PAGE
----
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When planning a lighting project for workplaces and aiming to create the optimal lighting environment, it is essential to be familiar with both international and national standards and regulations for workplace lighting and to be able to understand and comply with them. When it comes to lighting, it is crucial to consider both the visual and non-visual factors, both of which impact how light affects us. The visual impact largely revolves around how we perceive the light, whether it is too bright and glaring or too dim and difficult to see. Both scenarios hinder the tasks we perform and can also strain the eyes. The non-visual impact sends signals to the body, such as cues about the time of day, energy levels, or relaxation, thus influencing our circadian rhythm. On this page, we primarily address standards that guide in relation to the non-visual impact.

Lighting standards ensure that lighting is utilized in an efficient, safe, health-conscious, and sustainable manner, playing a central role in creating optimal lighting conditions in various contexts.


In Europe, there are several key standards that must be understood and adhered to when designing and implementing lighting systems in workplaces.

The primary standards for light and illumination include:

  • DS/EN 12464-1 Lighting at Workplaces - Part 1: Indoor Workplaces
  • DS/EN 12665 Lighting - Basic concepts and criteria for describing lighting requirements
  • DS/EN 1838 Emergency Lighting and DS/EN 50172 Lighting systems for emergency exits
  • EN 17037 - The European daylight standard for rooms and buildings
  • CIE S 026 - Standard for Lighting Measurements


When it comes to lighting projects for workplaces, whether in healthcare facilities, production environments, offices, or other types of workspaces, there are two European standards that are crucial for us to know, understand, and adhere to.

DS/EN 12464

Lighting Standard

DS/EN 12464 is a common European standard that establishes requirements and guidelines for lighting in work areas, schools, healthcare facilities, and public spaces. It covers parameters such as lighting intensity, color rendering, uniformity, and glare. By adhering to DS/EN 12464, you ensure that the lighting meets essential criteria for creating a pleasant, functional, and safe environment.

Staying informed about the content is crucial as the standard is regularly updated, with the latest revision in 2022.



CIE S 026
Lighting measurements

CIE S 026 was developed by the International Commission on Illumination and focuses on methods for measuring and evaluating light and color. This standard provides precise guidelines for measuring brightness, color temperature, color rendering, and other important parameters. CIE S 026 is essential for ensuring accurate and reliable measurements, which are crucial for the design and control of lighting quality.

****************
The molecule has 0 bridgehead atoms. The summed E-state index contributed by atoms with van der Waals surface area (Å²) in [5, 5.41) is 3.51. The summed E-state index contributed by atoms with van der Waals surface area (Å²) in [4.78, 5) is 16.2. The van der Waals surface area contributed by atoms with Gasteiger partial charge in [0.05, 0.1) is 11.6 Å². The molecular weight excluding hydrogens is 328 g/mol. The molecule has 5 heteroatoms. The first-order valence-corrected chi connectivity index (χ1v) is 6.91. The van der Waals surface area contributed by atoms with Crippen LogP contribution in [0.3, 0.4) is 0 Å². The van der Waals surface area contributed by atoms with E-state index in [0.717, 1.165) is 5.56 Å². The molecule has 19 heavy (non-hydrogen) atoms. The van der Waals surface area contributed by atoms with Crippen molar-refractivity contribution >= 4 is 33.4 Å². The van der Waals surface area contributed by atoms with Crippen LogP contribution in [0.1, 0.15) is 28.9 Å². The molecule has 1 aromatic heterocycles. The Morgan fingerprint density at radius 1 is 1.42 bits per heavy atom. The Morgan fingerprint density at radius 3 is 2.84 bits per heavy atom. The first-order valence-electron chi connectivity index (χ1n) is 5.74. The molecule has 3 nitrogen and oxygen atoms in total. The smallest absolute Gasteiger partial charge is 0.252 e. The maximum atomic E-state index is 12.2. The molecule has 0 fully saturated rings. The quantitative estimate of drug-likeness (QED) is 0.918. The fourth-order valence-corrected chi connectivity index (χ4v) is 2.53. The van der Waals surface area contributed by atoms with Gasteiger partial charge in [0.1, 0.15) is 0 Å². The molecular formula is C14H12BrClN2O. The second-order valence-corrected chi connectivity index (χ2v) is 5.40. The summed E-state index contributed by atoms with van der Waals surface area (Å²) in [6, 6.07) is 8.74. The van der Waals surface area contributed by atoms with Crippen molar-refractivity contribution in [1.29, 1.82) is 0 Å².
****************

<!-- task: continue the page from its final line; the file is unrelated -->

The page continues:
Furthermore, the standard also emphasizes measuring the non-visual effects and the impact of light on the human body. The method used for measurement is called Melanopic EDI – also known as M-EDI. EDI stands for Equivalent Daylight Illuminance. This scale enables us to ensure that the lighting environment we are in considers our fundamental need for a light-dark cycle – a good circadian rhythm alignment. Read more about M-EDI here.





The standards are increasingly focusing on ensuring health through lighting and the impact it has on human well-being. While visual effects are primarily considered, M-EDI is a crucial step in incorporating non-visual effects into lighting requirements. There is a growing need for greater emphasis as we now spend over 90% of our time indoors, with a significant portion of that time being at our workplace.

We understand that human physiology and behavior are intricately linked to the alternation between light and darkness over a 24-hour period and varying day lengths throughout the year. Humans are genetically predisposed to be active during the day to maximize cognitive and physiological abilities, with heightened energy mobilization, while cell repair, growth, and rejuvenation peak during the night.

To align the body with the natural rhythm of the day, light sensors in the retina of the eye play a crucial role. These sensors transmit signals to the pineal gland, which produces the hormone melatonin, responsible for regulating the body's circadian rhythm. Melatonin is circulated through the bloodstream to all cells in the body, where melatonin receptors help adjust their internal rhythms accordingly. This underscores the vital role melatonin plays in regulating biological rhythms.

This means that the light we are exposed to as humans is interpreted by the body to regulate our circadian rhythm. While we naturally experience the effects of light when outdoors, indoors, we rely on artificial light sources to see and provide the necessary light exposure to our bodies at the right times. As we spend 90% of our time indoors, the demands for lighting are more critical than ever before.

If the lighting is not optimal, it can negatively impact our health, well-being, and ultimately our productivity. With optimal lighting, we can experience reduced fatigue, stress, and headaches, while also increasing concentration and energy levels.

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If you want to learn more about lighting standards and what to keep in mind when embarking on a lighting project, reach out to our expert for guidance.
CLAUS PUGGAARD Partner & Sales Director
CLAUS PUGGAARD Partner & Sales Director